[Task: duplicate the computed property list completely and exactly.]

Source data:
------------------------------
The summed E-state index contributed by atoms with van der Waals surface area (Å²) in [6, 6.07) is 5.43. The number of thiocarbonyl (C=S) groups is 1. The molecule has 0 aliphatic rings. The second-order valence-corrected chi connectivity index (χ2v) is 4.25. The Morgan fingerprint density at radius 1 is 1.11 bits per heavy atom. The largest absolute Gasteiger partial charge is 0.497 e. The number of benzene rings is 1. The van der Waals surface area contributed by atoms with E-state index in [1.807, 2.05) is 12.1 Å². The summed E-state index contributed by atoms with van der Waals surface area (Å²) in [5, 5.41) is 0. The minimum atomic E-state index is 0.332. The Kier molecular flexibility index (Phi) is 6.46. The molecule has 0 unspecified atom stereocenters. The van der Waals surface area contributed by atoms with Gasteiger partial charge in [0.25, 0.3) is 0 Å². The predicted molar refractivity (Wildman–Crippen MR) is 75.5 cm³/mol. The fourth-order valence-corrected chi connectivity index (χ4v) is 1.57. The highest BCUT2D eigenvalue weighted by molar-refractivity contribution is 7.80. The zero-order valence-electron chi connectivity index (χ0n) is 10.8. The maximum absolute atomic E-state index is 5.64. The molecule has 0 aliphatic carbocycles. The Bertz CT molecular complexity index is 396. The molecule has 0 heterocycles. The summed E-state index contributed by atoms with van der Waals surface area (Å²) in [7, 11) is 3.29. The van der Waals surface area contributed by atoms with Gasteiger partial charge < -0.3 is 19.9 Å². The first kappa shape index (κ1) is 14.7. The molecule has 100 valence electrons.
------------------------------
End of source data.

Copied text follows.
The summed E-state index contributed by atoms with van der Waals surface area (Å²) in [6, 6.07) is 5.43. The number of thiocarbonyl (C=S) groups is 1. The molecule has 0 aliphatic rings. The second-order valence-corrected chi connectivity index (χ2v) is 4.25. The Morgan fingerprint density at radius 1 is 1.11 bits per heavy atom. The largest absolute Gasteiger partial charge is 0.497 e. The number of benzene rings is 1. The van der Waals surface area contributed by atoms with E-state index in [1.807, 2.05) is 12.1 Å². The summed E-state index contributed by atoms with van der Waals surface area (Å²) in [5, 5.41) is 0. The minimum atomic E-state index is 0.332. The Kier molecular flexibility index (Phi) is 6.46. The molecule has 0 unspecified atom stereocenters. The van der Waals surface area contributed by atoms with Gasteiger partial charge in [0.25, 0.3) is 0 Å². The predicted molar refractivity (Wildman–Crippen MR) is 75.5 cm³/mol. The fourth-order valence-corrected chi connectivity index (χ4v) is 1.57. The highest BCUT2D eigenvalue weighted by molar-refractivity contribution is 7.80. The zero-order valence-electron chi connectivity index (χ0n) is 10.8. The maximum absolute atomic E-state index is 5.64. The molecule has 0 aliphatic carbocycles. The Bertz CT molecular complexity index is 396. The molecule has 0 heterocycles. The summed E-state index contributed by atoms with van der Waals surface area (Å²) in [7, 11) is 3.29. The van der Waals surface area contributed by atoms with Gasteiger partial charge < -0.3 is 19.9 Å². The first kappa shape index (κ1) is 14.7. The molecule has 100 valence electrons.